Section 2

Atomic and Sub Atomic Physics

Basic Definitions:


Those things that pertain to an atom.

Sub Atomic

Those things that pertain to the parts of an atom.


The basic building block of all molecules.


A molecule composed of one type of atom.


A mixture of different elements.

Basic Structures:

Atoms are made of over 200 different sub atomic particles. The electrons, protons and neutrons are composed of many of these sub atomic particles. [ current theory ]

An electron by convention has a negative charge. A proton by convention has a positive charge. The strength of the charge of an electron and proton are equal.

A neutron has no charge.

The charge of an electron or proton is detected as a magnetic field. This magnetic field is the same as the field seen in magnets. When iron atoms align in a bar ( or any other shape ) their electron/proton magnetic fields are easily measured and viewed ( with iron filings ).

Protons and Neutrons are baryons ( made up of three quarks ) in the family of hadrons ( quark based particles ). A proton is composed of 2 up quarks ( +4/3 ) and 1 down quark ( -1/3 ) held together by very small particles called gluons. A neutron is composed of 1 up quark ( +2/3 ) and 2 down quarks ( -2/3 ) held together by gluons. Another hadron is the meson ( made up of one quark and one antiquark ). A quark ( elemental particle ) is a fermion. [ current theory ]

An atom's structure is composed of a nucleus containing one or more protons and zero or more neutrons, with electrons in the space surrounding the nucleus.

Except for the hydrogen atom all atoms are composed of electrons, protons and neutrons.

The behavior of the electron is based on the electron theory.

The electron ( a fermion ) is a charged lepton ( elemental particle ). The neutrino is an uncharged ( neutral ) lepton. Other leptons are muons and tauonics. Electrons are the least massive of the leptons. [ current theory ]

All particles have their counter part which is called it's anti-particle ( having all the same characteristics except the opposite charge ). As an example the electron has a negative charge and it's anti-particle the positron has a positive charge. An antihydrogen atom can be formed with an antiproton and positron. [ current theory ]

In a relatively stable atom there is one electron and one neutron for each proton.

The most abundant form of Hydrogen has only one proton.

A neutron has slightly more mass than a proton.

A proton is about 1,836 times the mass of an electron.


An atom that has a different number of neutrons than protons. The three common isotopes of Hydrogen are:

Hydrogen ( stable, hydrogen-1, protium, light hydrogen ) with no neutrons,
Deuterium ( stable, hydrogen-2, heavy hydrogen ) with one neutron,
Tritium ( hydrogen-3 ) with 2 neutrons ( unstable, radio active, beta decay ).

Atomic Number, Weight, Mass:

Atomic Number

Is the number of protons in the nucleus of an atom.

Atomic Weight (Mass Number)

Is the number of the protons and neutrons in the nucleus of an atom.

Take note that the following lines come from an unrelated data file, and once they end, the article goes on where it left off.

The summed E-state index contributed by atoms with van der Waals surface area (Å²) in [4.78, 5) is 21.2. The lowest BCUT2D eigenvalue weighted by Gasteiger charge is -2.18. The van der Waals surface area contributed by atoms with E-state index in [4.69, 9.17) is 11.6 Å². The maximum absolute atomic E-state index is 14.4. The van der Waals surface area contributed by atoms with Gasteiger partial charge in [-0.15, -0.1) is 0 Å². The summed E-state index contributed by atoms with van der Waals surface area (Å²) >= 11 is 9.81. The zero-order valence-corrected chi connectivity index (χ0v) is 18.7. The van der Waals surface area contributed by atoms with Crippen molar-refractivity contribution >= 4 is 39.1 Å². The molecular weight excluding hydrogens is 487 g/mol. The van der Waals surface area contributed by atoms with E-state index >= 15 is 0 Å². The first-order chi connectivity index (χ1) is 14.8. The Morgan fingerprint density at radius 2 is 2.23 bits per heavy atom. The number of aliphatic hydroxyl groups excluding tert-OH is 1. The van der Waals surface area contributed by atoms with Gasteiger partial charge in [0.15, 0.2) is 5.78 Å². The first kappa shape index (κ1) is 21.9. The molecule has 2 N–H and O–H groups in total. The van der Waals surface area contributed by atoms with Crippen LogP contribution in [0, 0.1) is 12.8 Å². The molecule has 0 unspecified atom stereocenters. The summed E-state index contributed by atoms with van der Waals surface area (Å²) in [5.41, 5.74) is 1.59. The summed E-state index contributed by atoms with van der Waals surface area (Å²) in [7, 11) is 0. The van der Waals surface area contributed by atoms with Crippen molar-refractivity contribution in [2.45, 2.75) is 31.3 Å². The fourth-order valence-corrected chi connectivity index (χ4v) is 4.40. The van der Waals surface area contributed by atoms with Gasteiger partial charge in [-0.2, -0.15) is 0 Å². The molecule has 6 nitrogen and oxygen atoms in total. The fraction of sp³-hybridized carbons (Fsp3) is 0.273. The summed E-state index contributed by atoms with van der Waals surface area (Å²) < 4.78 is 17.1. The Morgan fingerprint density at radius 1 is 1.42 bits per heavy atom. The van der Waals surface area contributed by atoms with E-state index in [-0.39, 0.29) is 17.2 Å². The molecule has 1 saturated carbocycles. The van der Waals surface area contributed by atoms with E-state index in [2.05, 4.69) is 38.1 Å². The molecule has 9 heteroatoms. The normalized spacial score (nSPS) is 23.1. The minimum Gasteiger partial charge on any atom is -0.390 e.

Atomic Mass

Is the average of the total mass of the protons and neutrons of all isotopes of an atom measured in units of 1/12 the mass of the carbon-12 atom.

For atoms lighter than iron, the atomic weight is smaller than the total mass of the protons and neutrons.

For atoms heavier than iron, the atomic weight is a little larger than the total mass of the protons and neutrons. What this means is that to hold the nucleus together requires binding energy extracted from the masses of the protons and neutrons, thus reducing the individual masses of the protons and neutrons. This binding energy is the energy released during nuclear fission.

On the modern periodic table the atomic weight is derived by multipling the atomic number by 2 ( except for hydrogen ). The total mass of the protons and neutrons is not shown. So the previous two paragraphs can not be determined by looking at the periodic table.

Electron Distribution:

Electrons fill the space around the nucleus in specific shells composed of orbitals. Shells are labeled K through Q. Each shell has a limit to the number of electrons it can contain which limits the number of orbitals it can have. Orbitals are regions of space at a specific energy level that an electron can have. Most regions can hold up to 2 electrons. Each shell contains electrons of a particular energy level. The higher the shell number the higher the energy level.

atomic shells

Here is a link to images of the various orbitals: Grand Orbital Table.

n, is the principal quantum number (shell)
l, is the orbital quantum number (orbital)
m, is the angular momentum quantum number (direction the orbital is aligned).

To help a little, n = 1 is the K shell, l = 0 is an s orbital, l = 1 is a p orbital and l = 2 is a d orbital. So a description of 4s3 ( n = 4, l = 0 ) would refer to the 3rd electron in the s orbital in the 4th shell. There is a difference between l, a quantum energy level and the orbital shape. These energy levels are computed mathematically and the shapes are drawn according to the theory of quantum physics. [ current theory ]